The image of a lotus flower on his chest and mushroom in his hand are symbols of fertility and longevity, as well as tell-tale signs of the authentic god of luck and prosperity. There are as many variations of Cai Shen, as there are of his Western gift-bearing counterpart, Santa Claus.
There are other gods more particular to Lingnan culture, such as general Guan Yunchang, the god of loyalty and credit, and Guanyin the Chinese goddess of mercy that get mixed up in the shuffle of deities during this time of the year. It can be seen how these deities would be bone fide allies in financial matters. Given Guangdongss status as the commerce jewel in the crown of China, it becomes abundantly clear why these gods hold special prominence in Lingnan culture, as much of the region has enloyed prosperous growth. Therefore, it would be wise to give them all a bit of tribute once in a while, to keep the books balanced and everything in the black.
The most popular place to find the god of loyalty and credit is in restaurants. On New Year's Eve of the Spring Festival, I dined with friends at a nearby Canton restaurant to celebrate the occasion. As we sat down at the dinner table, I saw something resembling a Buddhist altarpiece against the restaurant wall. My friend said it was an altarpiece to the General Guan Yunchang, the god of loyalty and credit. During the meal, I espied the altar a number of times. The general boldly displayed his powerful sword and helmet, assuring diners that the restaurant appreciates their patronage and credit cards are accepted. Lined across the baseboard of his altar were candles, incense, brass serving plates of fruit and small cups of tea. These were neatly arranged tributes. I was told that this was done every day, and that this particular god is the favorite of local restaurants. The good General looked happy, as his tributary vessels were over-flowing with oranges, apples and other offerings. Let it be said that locals honor the gods well. Perhaps this custom offers insight to the secret of their success; you have to pay your dues to the local gods. In light of Lingnan culture's reverence for opulence and wealth, it is no surprise that the nationally known incantation for the spring festival “Gong xi fa cai” (wish you a fortune) is often attributed to the Cantonese.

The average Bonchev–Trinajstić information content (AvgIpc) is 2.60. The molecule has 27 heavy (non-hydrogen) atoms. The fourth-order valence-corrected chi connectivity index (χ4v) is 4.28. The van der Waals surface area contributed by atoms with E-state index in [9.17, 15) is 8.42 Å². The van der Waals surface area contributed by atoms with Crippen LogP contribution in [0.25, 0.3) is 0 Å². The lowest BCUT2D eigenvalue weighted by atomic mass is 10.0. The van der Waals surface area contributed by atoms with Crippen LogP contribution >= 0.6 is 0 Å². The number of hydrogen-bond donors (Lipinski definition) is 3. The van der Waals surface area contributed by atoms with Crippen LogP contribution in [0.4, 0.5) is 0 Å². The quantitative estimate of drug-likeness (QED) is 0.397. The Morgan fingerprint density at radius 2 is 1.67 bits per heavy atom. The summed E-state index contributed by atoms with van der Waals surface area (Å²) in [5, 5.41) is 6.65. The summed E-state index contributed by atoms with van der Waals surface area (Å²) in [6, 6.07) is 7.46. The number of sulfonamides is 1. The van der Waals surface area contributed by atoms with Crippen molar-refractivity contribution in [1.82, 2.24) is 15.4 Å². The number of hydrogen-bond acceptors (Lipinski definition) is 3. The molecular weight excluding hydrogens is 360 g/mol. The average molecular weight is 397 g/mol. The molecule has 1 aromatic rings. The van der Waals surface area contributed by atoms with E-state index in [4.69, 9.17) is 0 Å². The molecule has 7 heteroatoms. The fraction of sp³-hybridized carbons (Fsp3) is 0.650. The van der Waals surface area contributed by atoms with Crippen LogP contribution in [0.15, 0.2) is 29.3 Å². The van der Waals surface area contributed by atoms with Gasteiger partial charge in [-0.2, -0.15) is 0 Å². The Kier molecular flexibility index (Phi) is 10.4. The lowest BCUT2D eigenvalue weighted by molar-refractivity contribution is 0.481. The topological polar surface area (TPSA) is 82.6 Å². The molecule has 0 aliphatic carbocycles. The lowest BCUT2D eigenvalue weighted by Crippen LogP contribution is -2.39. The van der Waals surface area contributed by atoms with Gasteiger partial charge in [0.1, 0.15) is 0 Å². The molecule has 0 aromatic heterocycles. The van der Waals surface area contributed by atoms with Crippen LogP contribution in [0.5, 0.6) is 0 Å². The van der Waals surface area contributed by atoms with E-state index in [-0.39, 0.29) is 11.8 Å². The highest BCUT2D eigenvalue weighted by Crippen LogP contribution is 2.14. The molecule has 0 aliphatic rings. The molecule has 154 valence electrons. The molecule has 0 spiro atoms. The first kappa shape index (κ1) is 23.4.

The Canton fervor for fireworks during the Spring Festival is also emblematic of their fervor for fortune and Cai Shen. It is said Cai Shen goes to heaven on the eve of the new year. There he will consort with the gods and goddess for four days, discussing the family's fortunes. On the fifth day he returns to earth to wish everyone luck and good fortune. The custom of lighting fireworks off, particularly on the fifth night, it to bid Cai Shen back to earth with a hearty welcome. All the splendor, bang and boon of bottle-rockets, Roman candles, fire-crackers and other fireworks make for a grand pyrotechnic display to dazzle the wealthy god in hopes of winning his blessing of luck in mattrs of money.
If you missed shooting fireworks to honor Cai Shen during the Spring Festival, you still have another chance. His birthday cake is promptly baked on the fifth day of the first lunar month. Be sure to mark your calendars and pull out your fishing pole. In the Lingnan region, as is the custom, worshippers briefly hold live fish before the altar then cast them back into water to live and multiply. There is a bit of wordplay here, as the Chinese word for fish (yu) is a homophone for the Chinese word for “extra” or “abundance”.
Those who really want Cai Shen to show them favor should cut to the chase and create their own personal altar to the venerable god of fortune. While you're at it, add a little room for General Guan and Guanyin on your altar wall. You can choose from pictures or statuary to display your enthusiasm for the God of Wealth and his Lingnan friends. To stay in good graces with Cai Shen and the others is easy, just give them offerings of fruit and incense and their hearts are content. Best of all, you've just made business connections that no one in South China can live without. Wish you a fortune!